Japanese prosecutors have charged two Americans, Michael Taylor and his son Peter, in connection with the escape of former Nissan Chairman Carlos Ghosn to Lebanon.
Tokyo District Prosecutors have been questioning the Taylors since they were extradited from the United States earlier this month. They have been detained at a Tokyo detention center since March 2.
Prosecutors said the Taylors were formally charged Monday with helping a criminal escape. The prosecutors had been seeking their extradition for months after they were arrested and detained in the U.S. last May.
The Taylors were not immediately available for comment, as is standard in Japan’s criminal system, where more than 99% of those who go on trial are found guilty.
Ghosn, who led Nissan Motor Co. for nearly two decades, was arrested in November 2018 and later charged with under-reporting his compensation and breach of trust.
He jumped bail and escaped to Lebanon in December 2019. Ghosn says he is innocent. Japan has put Ghosn on Interpol’s wanted list, but Lebanon has no extradition treaty with Japan.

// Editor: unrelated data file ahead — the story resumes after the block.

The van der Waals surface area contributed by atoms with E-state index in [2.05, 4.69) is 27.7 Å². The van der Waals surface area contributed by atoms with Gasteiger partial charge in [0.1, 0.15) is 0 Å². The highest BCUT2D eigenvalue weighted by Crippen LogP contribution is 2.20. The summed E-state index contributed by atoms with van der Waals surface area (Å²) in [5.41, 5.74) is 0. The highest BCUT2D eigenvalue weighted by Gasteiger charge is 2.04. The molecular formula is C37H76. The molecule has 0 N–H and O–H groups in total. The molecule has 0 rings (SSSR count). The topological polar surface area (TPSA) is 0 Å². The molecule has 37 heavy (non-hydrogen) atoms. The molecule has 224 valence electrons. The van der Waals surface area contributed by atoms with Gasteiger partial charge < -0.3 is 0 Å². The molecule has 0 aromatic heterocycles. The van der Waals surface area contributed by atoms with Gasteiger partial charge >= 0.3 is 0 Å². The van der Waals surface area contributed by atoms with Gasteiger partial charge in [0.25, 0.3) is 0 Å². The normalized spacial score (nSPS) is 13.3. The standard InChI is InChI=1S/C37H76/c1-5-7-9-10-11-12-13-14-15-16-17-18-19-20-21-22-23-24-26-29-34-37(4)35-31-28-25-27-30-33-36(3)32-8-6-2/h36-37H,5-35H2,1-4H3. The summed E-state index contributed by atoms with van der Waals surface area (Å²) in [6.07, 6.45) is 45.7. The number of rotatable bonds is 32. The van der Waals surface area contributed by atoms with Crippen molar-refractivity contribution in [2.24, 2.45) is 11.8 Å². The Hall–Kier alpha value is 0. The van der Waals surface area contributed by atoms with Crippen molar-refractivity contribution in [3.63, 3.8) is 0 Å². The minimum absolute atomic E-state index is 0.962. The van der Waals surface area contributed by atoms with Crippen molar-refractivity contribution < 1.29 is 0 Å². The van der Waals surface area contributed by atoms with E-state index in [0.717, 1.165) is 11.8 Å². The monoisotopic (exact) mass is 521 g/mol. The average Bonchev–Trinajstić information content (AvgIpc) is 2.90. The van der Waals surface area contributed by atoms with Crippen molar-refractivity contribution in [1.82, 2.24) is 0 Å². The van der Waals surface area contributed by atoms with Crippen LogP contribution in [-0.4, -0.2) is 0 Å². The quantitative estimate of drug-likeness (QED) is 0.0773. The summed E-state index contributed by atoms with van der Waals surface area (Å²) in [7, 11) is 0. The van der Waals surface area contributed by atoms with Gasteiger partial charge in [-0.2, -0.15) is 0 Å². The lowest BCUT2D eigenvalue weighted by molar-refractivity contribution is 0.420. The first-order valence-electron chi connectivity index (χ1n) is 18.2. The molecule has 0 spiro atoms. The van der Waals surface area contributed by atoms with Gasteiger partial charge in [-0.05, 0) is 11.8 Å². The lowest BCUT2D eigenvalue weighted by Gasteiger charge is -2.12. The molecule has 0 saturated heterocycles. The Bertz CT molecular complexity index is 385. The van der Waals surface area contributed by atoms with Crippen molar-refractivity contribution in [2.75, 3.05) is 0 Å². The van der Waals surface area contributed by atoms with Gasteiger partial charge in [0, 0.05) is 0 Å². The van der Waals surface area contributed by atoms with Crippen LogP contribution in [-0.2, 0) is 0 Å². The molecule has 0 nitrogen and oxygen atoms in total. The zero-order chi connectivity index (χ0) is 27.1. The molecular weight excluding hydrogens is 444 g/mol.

Carlos Ghosn Case Coverage
Michael Taylor, with the help of another man, George-Antoine Zayek, hid Ghosn in a large black box supposedly containing audio equipment, according to the authorities.
The box passed through airport security in Osaka, central Japan, and was loaded onto a private jet that flew Ghosn to Turkey.
Peter Taylor is accused of meeting with Ghosn and helping his father carry out the escape. Authorities say the Taylors were paid at least $1.3 million.
The Taylors’ lawyers in the U.S. fought the extradition, saying they may be treated unfairly in Japan and subjected to “mental and physical torture.”
They also argued that jumping bail is not a crime under Japanese law. That is technically accurate, but most people who escape are easily caught in Japan.
Japanese prosecutors have repeatedly stressed that they have enough evidence to convict the Taylors.
The dates for their trial are still undecided.
If convicted, the Taylors face up to three years in prison and a fine of up to 300,000 yen ($2,900).
Separately, Greg Kelly, a former Nissan executive vice president, is on trial on charges of under-reporting Ghosn's compensation. Kelly says he is innocent as he did not know about such actions. He had been trying to find legal ways to compensate Ghosn, so he would not quit and go to a rival automaker, according to his legal team.
Nissan, as a company, is also standing trial. Nissan has acknowledged wrongdoing.